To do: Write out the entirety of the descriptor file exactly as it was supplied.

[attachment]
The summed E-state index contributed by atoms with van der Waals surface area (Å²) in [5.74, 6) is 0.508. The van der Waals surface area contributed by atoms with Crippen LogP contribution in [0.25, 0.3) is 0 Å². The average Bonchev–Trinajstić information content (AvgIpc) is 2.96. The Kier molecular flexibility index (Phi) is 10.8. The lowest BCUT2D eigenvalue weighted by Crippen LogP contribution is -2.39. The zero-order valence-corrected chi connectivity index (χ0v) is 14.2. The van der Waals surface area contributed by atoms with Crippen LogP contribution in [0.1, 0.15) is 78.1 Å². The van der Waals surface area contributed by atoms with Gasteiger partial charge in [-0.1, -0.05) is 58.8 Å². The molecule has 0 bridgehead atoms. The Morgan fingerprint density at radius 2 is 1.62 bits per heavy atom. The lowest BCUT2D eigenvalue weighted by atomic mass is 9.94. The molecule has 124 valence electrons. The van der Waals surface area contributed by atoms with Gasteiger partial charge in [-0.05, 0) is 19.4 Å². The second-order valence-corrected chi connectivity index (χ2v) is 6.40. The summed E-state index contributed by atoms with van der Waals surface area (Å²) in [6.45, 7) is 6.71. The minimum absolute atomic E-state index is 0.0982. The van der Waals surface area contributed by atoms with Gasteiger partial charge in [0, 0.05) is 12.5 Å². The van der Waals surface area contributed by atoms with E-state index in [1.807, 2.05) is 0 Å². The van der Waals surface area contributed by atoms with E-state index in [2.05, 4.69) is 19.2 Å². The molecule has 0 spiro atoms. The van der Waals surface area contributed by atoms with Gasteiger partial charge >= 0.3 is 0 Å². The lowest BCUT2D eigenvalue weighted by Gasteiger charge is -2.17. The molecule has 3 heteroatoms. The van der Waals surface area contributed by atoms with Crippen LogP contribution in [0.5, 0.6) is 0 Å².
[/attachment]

The summed E-state index contributed by atoms with van der Waals surface area (Å²) in [5.74, 6) is 0.508. The van der Waals surface area contributed by atoms with Crippen LogP contribution in [0.25, 0.3) is 0 Å². The average Bonchev–Trinajstić information content (AvgIpc) is 2.96. The Kier molecular flexibility index (Phi) is 10.8. The lowest BCUT2D eigenvalue weighted by Crippen LogP contribution is -2.39. The zero-order valence-corrected chi connectivity index (χ0v) is 14.2. The van der Waals surface area contributed by atoms with Crippen LogP contribution in [0.1, 0.15) is 78.1 Å². The van der Waals surface area contributed by atoms with Gasteiger partial charge in [-0.1, -0.05) is 58.8 Å². The molecule has 0 bridgehead atoms. The Morgan fingerprint density at radius 2 is 1.62 bits per heavy atom. The lowest BCUT2D eigenvalue weighted by atomic mass is 9.94. The molecule has 124 valence electrons. The van der Waals surface area contributed by atoms with Gasteiger partial charge in [-0.05, 0) is 19.4 Å². The second-order valence-corrected chi connectivity index (χ2v) is 6.40. The summed E-state index contributed by atoms with van der Waals surface area (Å²) in [6.45, 7) is 6.71. The minimum absolute atomic E-state index is 0.0982. The van der Waals surface area contributed by atoms with Gasteiger partial charge in [0, 0.05) is 12.5 Å². The van der Waals surface area contributed by atoms with E-state index in [1.807, 2.05) is 0 Å². The van der Waals surface area contributed by atoms with E-state index in [2.05, 4.69) is 19.2 Å². The molecule has 0 spiro atoms. The van der Waals surface area contributed by atoms with Gasteiger partial charge >= 0.3 is 0 Å². The lowest BCUT2D eigenvalue weighted by Gasteiger charge is -2.17. The molecule has 3 heteroatoms. The van der Waals surface area contributed by atoms with Crippen LogP contribution in [0.5, 0.6) is 0 Å².